I am ALL about balance. I am someone who is happiest when I am doing things. My friends describe this as my need for constant stimulation (I can imagine their eyes rolling now). So to maintain balance with school, I set aside time to be active. I enjoy running, biking, going to the gym, and walking my dog, Rocky. These activities always make me feel ready to conquer the day and relieve my many school stressors. I also make free time between my studies to do the things I find most relaxing, like seeing my friends, getting outdoors, doing yoga, or watching Netflix (lots of Queer Eye!). Another thing that I do, and highly recommend to all students, is making the environment I study in more relaxing. For me, this means keeping a candle lit next to me, listening to instrumental music (Lofi hip hop on YouTube is great), and sipping on a nice cup of tea.

It’s important to remember that occupational balance changes per person. It’s whatever makes that person feel like they are doing enough in the life areas that are important to them. Of course, as a student this balance can wax and wane. Balance may mean changing your mindset or environment to make the things that stress you out less stressful. It’s important to always look for opportunities to better your mental, physical and social health. So, make time for doing the things that make you happiest.

Cori & Rocky

Fun Facts About Cori

I am very interested in opportunities for OT to get more involved in community settings. Recently, I started volunteering for the Cambridge Health Alliance’s Community Room, led by Cathy Haines, OTR/L. This community resource uses a milieu approach to give people with mental health disabilities a place to come together nonjudgmentally, form lasting relationships, engage in arts and crafts or games, and to enjoy the many snacks and beverages offered. As a volunteer, I get to help create the welcoming environment and engage in many discussions and activities with the community members. Truly, everyone benefits.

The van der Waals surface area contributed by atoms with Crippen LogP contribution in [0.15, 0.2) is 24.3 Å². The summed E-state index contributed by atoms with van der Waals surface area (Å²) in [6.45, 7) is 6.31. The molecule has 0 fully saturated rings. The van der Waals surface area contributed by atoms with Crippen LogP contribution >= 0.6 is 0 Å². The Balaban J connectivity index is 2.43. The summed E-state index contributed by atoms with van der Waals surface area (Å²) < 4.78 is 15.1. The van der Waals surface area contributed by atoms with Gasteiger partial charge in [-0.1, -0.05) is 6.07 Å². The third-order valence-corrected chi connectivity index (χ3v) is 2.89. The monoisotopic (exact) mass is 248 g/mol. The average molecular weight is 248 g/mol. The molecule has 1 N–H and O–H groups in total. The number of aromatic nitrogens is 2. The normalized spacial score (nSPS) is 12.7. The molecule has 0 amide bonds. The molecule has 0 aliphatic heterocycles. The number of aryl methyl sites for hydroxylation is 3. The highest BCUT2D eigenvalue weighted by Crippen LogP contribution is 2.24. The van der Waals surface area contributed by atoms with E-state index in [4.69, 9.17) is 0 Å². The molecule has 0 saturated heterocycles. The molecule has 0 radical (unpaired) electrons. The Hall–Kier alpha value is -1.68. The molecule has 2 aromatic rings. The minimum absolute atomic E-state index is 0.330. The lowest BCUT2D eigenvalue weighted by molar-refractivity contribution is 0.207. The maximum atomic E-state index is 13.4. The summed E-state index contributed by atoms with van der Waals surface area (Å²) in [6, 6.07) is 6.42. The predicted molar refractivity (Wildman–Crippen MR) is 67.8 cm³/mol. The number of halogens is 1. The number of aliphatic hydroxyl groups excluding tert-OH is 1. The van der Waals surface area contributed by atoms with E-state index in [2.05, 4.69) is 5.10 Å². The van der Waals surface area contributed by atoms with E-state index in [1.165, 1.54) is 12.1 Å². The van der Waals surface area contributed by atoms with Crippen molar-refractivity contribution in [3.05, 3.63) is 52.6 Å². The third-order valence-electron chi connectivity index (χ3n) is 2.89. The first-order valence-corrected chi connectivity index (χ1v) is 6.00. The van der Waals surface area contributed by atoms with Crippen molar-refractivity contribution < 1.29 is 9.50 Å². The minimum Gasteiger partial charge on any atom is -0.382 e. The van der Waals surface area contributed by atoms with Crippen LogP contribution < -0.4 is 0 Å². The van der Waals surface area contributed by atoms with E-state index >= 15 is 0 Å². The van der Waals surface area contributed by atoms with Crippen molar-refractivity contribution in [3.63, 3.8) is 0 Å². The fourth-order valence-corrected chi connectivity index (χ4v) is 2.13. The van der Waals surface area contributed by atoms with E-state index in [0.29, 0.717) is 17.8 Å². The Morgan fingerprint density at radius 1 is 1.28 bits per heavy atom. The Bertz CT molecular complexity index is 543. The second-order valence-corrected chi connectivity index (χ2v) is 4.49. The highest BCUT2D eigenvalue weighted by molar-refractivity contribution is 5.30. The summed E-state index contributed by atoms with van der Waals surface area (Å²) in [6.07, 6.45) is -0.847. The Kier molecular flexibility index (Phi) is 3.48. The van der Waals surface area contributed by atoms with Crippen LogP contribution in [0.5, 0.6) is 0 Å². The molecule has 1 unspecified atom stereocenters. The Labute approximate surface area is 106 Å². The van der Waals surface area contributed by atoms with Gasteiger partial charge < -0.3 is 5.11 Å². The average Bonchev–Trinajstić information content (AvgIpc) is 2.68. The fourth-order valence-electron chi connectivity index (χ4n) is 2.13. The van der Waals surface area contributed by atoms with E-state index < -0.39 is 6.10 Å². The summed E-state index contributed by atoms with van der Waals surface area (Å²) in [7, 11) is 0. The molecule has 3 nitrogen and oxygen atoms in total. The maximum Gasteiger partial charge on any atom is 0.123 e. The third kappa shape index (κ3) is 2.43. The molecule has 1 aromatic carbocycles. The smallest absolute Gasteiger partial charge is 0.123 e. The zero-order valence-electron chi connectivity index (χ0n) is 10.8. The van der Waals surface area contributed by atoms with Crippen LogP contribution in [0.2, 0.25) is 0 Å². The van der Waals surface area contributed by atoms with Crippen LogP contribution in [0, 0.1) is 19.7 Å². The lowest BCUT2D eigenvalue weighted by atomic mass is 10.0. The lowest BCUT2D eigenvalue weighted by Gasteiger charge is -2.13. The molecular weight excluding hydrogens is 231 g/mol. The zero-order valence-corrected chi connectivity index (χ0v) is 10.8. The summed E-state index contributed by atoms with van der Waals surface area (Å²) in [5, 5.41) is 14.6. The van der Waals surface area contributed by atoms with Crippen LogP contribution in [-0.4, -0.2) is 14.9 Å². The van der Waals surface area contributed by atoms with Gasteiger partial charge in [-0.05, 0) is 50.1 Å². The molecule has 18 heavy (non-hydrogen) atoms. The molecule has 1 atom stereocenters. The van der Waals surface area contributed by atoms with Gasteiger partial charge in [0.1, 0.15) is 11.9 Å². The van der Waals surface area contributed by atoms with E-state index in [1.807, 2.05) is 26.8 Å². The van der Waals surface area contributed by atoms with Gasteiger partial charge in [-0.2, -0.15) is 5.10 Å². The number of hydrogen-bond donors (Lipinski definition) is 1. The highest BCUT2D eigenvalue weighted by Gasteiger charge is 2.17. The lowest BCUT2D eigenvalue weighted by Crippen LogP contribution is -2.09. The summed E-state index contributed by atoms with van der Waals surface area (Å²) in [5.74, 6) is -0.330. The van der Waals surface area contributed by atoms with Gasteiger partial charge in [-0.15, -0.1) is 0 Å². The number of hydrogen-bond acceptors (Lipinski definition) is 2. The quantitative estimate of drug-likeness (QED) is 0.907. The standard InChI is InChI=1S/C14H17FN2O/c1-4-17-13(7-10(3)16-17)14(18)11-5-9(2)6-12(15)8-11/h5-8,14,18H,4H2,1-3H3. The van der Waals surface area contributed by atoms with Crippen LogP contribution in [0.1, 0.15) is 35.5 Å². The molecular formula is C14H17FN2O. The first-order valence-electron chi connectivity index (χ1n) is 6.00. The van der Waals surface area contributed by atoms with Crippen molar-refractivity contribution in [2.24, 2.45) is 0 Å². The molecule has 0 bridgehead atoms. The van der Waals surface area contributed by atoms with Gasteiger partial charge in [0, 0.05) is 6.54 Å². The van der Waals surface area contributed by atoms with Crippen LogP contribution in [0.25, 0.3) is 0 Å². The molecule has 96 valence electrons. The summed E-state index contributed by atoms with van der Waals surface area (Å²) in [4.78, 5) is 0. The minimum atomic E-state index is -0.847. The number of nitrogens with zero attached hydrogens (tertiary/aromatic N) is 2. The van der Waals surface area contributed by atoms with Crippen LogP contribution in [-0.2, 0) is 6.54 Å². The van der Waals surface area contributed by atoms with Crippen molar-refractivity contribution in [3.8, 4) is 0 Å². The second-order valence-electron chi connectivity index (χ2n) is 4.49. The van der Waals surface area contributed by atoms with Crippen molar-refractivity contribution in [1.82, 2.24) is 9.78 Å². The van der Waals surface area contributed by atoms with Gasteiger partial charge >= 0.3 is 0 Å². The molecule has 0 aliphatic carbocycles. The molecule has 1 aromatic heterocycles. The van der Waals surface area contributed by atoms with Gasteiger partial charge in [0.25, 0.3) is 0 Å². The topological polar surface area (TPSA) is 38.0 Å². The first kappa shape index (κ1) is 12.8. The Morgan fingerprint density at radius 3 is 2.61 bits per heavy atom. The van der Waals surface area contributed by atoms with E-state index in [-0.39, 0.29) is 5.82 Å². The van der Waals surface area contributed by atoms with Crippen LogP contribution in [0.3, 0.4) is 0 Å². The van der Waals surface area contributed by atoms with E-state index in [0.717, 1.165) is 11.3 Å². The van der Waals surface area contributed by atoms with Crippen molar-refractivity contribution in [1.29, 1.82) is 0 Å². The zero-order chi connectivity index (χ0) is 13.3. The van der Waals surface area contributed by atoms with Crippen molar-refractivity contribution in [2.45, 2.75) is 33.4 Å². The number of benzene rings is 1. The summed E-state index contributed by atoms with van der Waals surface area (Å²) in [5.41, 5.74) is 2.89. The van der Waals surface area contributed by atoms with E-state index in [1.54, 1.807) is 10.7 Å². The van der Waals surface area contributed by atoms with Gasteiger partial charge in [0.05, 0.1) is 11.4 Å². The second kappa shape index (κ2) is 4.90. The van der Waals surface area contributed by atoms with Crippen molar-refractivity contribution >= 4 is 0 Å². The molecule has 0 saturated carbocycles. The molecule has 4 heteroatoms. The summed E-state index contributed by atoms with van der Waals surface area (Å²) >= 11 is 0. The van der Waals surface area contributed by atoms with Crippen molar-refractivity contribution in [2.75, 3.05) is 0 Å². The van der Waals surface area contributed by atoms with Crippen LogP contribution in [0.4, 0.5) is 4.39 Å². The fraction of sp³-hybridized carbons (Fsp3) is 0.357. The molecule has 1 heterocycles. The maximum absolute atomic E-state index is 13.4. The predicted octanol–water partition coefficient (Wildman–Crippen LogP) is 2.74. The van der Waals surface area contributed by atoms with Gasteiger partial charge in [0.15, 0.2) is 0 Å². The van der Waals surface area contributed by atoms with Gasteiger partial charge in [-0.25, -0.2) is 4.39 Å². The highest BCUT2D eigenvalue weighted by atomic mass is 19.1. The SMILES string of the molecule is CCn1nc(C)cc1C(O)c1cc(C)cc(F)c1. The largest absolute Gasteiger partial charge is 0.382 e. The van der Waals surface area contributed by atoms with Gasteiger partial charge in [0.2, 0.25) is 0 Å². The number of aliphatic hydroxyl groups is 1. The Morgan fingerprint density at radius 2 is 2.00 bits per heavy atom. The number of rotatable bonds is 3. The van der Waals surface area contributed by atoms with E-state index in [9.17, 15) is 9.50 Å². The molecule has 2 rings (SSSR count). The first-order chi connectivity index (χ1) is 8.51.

Another amazing community resource I have been collaborating with is The Phoenix Boston. The Phoenix is a beautiful gym facility that creates a supportive and inviting space for a “sober active community.” They offer free physical activity classes to people in recovery from substance use disorders or to anyone who comes as a supporter. Classes offered include: yoga, rock climbing, and CrossFit. Recently, I led a fundraiser for this organization and I am currently planning the next, larger-scale fundraiser for this summer.

Favorite OT social media accounts?

I love Allison’s blog, of course! She has such unique ideas for getting the word out about OT, and for connecting OT students and professionals alike. If anyone is considering OT as a profession or just wants to learn more, it would be worth reading her blog to hear about her school and professional experiences thus far!

Also, as a huge fan of TEDx Talks, I recommend looking up Helene Polatajko BOT, MED, PhD. She explains OT concepts simply and brilliantly. Here is one called “The Problem with Cookie-Cutter Physical Therapy.”

Thanks for reading!